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Aust J Physiother. 2008;54(3):185-9.

Electrical simulation in addition to passive stretch has a small effect on spasticity and contracture in children with cerebral palsy: a randomised within-participant controlled trial.

Author information

1
Faculty of Rehabilitation, Semnan University (Medical Sciences), Semnan, Iran. moh35ir@yahoo.co.UK

Abstract

QUESTION:

Does electrical stimulation in addition to passive stretching reduce spasticity and contracture more than passive stretching alone in children with cerebral palsy?

DESIGN:

Randomised within-participant controlled trial with concealed allocation, assessor blinding, and intention-to-treat analysis.

PARTICIPANTS:

Eleven (one dropout) children with cerebral palsy and bilateral knee flexor spasticity aged 13 years (SD 1).

INTERVENTION:

One leg in each participant received the experimental intervention for four weeks which consisted of 30 min of electrical stimulation of the quadriceps 3 times per week and passive stretching of the hamstrings 5 times per week. The other leg received the control intervention for four weeks which consisted of passive stretching of the hamstrings 5 times per week.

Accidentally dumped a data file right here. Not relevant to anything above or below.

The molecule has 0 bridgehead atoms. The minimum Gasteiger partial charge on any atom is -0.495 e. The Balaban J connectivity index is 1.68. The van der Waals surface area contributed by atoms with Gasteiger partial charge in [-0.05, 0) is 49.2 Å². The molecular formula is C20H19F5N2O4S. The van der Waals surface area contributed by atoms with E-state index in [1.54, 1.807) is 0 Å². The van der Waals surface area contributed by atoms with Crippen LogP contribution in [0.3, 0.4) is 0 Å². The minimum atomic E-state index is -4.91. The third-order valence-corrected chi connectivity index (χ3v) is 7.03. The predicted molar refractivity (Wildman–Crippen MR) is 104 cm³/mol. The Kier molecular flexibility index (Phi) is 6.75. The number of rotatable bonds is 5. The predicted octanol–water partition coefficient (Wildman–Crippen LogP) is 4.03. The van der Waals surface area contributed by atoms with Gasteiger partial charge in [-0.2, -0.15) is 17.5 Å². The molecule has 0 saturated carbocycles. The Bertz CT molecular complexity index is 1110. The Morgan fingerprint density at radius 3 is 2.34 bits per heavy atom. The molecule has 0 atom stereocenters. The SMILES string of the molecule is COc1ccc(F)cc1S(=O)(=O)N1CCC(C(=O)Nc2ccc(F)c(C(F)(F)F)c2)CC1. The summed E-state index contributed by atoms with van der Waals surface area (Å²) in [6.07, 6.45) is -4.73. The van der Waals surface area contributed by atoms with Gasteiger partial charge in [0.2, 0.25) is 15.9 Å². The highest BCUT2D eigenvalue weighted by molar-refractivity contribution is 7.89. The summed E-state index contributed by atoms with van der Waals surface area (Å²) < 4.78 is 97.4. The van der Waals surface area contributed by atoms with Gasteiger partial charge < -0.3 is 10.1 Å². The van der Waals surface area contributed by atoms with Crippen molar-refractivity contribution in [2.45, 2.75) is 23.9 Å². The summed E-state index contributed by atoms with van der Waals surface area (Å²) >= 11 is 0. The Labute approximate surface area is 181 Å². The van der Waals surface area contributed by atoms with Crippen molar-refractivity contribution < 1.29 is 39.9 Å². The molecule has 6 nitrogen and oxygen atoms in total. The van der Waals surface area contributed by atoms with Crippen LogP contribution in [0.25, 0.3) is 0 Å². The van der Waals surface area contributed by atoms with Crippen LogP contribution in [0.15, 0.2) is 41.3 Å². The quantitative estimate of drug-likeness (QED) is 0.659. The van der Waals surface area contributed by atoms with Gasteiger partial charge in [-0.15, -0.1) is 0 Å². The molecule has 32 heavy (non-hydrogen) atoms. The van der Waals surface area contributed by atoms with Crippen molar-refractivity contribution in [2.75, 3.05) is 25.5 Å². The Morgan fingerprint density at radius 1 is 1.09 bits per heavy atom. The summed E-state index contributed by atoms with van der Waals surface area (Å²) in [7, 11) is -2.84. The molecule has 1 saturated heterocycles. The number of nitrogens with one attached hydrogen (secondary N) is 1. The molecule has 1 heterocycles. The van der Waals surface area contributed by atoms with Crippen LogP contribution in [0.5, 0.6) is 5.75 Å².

OUTCOME MEASURES:

Spasticity of the hamstrings was measured using the modified Ashworth scale. Contracture was measured as maximum passive knee extension using goniometry.

RESULTS:

The mean difference in decrease in the modified Ashworth score due to the addition of electrical stimulation to the stretching regimen was 0.8 points (95% CI 0.1 to 1.5). The mean difference in increase in passive knee extension due to the addition of electrical stimulation to the stretching regimen was 4 degrees (95% CI 0 to 7).

CONCLUSION:

Electrical stimulation combined with passive stretching is marginally more effective than passive stretching alone for spastic limbs of children with cerebral palsy.

PMID:
18721122
DOI:
10.1016/s0004-9514(08)70025-4
[Indexed for MEDLINE]
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